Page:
Another general principle that might have been violated is the principle of good faith. The NATO Agreement is a treaty of alliance under which the parties have pledged to furnish “mutual aid” (Art. 3 NATO Treaty). Within such a regime, the principle of good faith which generally governs treaty relationships (Art. 26 VCLT) seems to be particularly important, and might even crystallise into a more specific obligation of loyalty towards the partners. Spying on the allies is all the more problematic from this perspective.
It is irrelevant when and to what extent the American President was informed about concrete bugging measures. All measures taken by US state organs are attributable to the state as an international legal subject and are apt to engage the state’s responsibility under international law, if the NSA or other official body entities breached an international obligation of the state (Art. 4 ILC Articles on state responsibility).
Consent by Germany?
The interference with state sovereignty, and the disregard of the prohibition to perform governmental acts in the territory of another state, can be justified by consent (Art. 20 ILC Articles on State Responsibility of 2001). Importantly, to preclude wrongfulness, the consent must be given prior to the act which would otherwise constitute a breach of international law. Also, the relevant action must be covered by (“within the limits of”) the consent.
As far as Germany is concerned, the state has in fact concluded, notably in the 1950s and 1960s, various international (and partly secret) treaties with the United States which have recently been brought to light by a German historian Joseph Foschepoth, Überwachtes Deutschland: Post- und Telefonüberwachung in der alten Bundesrepublik (Göttingen: Vandenhoek & Ruprecht 2d ed. 2013). These agreements might embody Germany’s prior consent to secret surveillance measures of the United States. One of them is the Agreement to Supplement the Agreement between the Parties to the North Atlantic Treaty regarding the Status of their Forces with respect to Foreign Forces stationed in the Federal Republic of Germany of 3 August 1959.
The second relevant treaty seems to be the Verwaltungsvereinbarung zwischen der Regierung der Bundesrepublik Deutschland und der Regierung des Vereinigten Königreichs von Großbritannien und Nordirland zu dem Gesetz zu Artikel 10 des Grundgesetzes, of 28 October 1968 (reprinted in Foschepoth, Doc. No. 18c (p. 298)). The third is a note verbale of 1968 (Ablösung des alliierten Vorbehaltsrechts zur Überwachung des Post- und Fernmeldeverkehrs, Bestätigung der Verbalnote der US-Botschaft durch das Auswärtige Amt, dated 27 May 1968). This note confirms a “principle of international law” under which “any military commander is entitled to take, in the event of an immediate threat to his armed forces, the appropriate protective measures that are necessary to remove the danger.“ (This is my translation of the German text reprinted in Foschepoth, Doc. No. 18b, para. 6, p. 297-98).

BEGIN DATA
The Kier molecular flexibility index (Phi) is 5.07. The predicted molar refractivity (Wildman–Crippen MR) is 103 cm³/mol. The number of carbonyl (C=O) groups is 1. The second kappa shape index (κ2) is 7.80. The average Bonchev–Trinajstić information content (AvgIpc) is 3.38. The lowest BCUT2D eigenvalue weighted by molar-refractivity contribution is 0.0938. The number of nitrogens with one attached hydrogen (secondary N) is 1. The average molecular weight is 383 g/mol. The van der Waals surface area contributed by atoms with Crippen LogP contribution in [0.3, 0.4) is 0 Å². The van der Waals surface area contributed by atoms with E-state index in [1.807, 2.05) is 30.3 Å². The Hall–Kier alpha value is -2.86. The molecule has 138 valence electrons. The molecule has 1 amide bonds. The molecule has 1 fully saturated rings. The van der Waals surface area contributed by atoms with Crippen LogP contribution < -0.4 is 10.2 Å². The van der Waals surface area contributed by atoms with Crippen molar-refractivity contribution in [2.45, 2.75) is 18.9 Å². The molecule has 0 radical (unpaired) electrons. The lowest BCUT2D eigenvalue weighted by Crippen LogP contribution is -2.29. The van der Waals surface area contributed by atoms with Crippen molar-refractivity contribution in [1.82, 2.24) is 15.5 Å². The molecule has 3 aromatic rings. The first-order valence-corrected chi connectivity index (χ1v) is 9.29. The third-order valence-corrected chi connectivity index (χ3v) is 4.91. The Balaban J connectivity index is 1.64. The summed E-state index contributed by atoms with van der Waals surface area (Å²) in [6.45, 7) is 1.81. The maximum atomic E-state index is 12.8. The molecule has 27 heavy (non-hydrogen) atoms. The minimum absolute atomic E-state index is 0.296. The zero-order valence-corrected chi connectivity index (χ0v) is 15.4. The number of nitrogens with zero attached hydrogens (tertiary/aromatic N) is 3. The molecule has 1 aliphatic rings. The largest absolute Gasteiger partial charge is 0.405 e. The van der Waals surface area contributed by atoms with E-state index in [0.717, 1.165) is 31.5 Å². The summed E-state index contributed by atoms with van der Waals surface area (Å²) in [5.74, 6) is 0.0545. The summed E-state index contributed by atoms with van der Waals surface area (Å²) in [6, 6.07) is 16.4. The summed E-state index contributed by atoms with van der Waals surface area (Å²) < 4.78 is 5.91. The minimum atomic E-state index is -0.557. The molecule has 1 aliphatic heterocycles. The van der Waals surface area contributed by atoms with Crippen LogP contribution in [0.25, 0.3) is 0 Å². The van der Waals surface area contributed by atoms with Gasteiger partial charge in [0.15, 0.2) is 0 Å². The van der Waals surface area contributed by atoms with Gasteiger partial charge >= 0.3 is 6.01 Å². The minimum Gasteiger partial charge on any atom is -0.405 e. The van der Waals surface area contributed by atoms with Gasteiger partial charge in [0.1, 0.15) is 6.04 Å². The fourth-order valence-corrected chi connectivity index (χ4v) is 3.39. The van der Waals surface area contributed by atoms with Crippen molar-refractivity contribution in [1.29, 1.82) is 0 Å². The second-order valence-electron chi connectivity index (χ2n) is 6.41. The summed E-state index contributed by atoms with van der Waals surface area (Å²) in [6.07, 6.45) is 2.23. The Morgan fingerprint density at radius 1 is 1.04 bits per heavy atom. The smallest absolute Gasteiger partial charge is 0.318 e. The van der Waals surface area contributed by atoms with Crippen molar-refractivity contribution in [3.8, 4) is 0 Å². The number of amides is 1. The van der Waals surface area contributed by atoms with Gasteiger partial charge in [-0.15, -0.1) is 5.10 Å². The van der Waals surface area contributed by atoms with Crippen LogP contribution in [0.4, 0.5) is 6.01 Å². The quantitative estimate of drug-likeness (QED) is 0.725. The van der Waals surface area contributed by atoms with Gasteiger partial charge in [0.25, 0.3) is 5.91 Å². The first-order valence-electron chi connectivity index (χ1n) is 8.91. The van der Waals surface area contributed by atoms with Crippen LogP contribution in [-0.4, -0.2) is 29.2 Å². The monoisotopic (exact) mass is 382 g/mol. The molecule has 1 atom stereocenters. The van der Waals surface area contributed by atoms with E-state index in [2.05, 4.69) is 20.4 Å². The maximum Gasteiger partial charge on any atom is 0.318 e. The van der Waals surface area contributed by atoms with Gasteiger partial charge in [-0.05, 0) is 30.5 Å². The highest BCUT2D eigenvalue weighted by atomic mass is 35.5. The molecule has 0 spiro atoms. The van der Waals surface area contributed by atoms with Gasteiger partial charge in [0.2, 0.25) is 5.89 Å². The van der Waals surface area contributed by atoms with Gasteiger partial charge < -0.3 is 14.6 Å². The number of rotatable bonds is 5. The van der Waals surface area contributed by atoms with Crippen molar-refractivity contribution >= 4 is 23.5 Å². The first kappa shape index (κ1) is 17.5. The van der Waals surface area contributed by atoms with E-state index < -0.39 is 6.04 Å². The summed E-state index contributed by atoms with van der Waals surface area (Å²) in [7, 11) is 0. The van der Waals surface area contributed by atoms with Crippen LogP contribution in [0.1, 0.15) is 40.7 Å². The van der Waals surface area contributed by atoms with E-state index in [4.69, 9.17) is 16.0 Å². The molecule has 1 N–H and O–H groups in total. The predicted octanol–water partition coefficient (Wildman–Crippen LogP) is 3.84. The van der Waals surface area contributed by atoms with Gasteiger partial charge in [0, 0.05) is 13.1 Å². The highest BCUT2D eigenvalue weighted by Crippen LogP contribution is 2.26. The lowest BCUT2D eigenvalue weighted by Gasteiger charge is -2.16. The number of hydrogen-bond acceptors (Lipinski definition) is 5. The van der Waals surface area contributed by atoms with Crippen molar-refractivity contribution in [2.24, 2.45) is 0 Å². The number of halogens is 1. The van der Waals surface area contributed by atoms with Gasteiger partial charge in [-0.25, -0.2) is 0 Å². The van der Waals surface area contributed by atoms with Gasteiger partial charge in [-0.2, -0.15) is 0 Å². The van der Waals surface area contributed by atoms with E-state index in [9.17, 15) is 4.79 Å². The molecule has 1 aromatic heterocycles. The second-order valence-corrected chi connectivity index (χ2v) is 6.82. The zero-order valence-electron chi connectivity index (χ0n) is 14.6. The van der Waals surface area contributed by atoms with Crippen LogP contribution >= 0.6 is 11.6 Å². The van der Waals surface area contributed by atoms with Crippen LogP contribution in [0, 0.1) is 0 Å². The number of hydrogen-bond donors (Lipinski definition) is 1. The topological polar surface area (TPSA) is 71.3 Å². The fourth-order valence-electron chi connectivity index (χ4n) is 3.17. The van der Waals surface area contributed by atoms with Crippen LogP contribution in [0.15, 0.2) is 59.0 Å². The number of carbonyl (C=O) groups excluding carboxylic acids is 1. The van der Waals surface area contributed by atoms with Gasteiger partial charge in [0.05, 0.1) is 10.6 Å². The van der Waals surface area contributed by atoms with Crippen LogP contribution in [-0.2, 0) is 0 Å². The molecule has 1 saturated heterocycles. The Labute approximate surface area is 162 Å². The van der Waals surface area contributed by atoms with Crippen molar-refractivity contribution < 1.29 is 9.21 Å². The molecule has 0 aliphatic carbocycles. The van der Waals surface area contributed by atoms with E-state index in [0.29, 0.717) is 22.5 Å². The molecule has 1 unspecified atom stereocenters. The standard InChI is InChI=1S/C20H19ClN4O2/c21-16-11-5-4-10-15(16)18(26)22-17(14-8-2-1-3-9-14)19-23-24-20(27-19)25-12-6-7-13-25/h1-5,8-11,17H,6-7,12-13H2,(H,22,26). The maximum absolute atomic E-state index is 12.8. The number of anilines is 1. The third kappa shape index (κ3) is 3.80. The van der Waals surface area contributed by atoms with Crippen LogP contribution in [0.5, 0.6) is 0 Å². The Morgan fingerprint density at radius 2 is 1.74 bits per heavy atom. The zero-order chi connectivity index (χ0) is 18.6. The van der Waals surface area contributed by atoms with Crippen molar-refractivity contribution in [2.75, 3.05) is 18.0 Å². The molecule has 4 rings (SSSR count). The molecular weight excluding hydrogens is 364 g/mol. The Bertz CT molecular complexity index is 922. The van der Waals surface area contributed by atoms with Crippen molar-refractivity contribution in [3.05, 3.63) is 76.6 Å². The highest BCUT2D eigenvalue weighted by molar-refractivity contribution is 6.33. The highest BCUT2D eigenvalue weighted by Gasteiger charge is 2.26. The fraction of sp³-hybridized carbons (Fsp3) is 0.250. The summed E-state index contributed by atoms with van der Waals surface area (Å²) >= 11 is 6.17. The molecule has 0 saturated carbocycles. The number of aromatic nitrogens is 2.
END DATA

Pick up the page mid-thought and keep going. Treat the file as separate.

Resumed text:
So actually, this note verbale is in line with basic notions of fundamental rights (see on this below). It only allows for proportionate and necessary surveillance measures. Put differently, it does not consent to disproportionate and unnecessary measures. Also, these treaties cannot remove the wrongfulness of excessive surveillance measures to the extent that they give a kind of blanque cheque which can hardly be qualified as an “informed consent”.
Potential violations of human rights are a different matter. Governmental officials, including Chancellor Merkel, also enjoy the human right to privacy. Public persons must merely tolerate more intense restrictions due to their exposure to public life. But this is a distinction of degree only, not a categorical one. Part II of this post will address possible human rights violations arising from the NSA program.
*I thank Raffaela Kunz for speedy research assistance and all participants of the Monday meeting at the Max-Planck-Institute for Comparative Public Law and International Law for valuable input.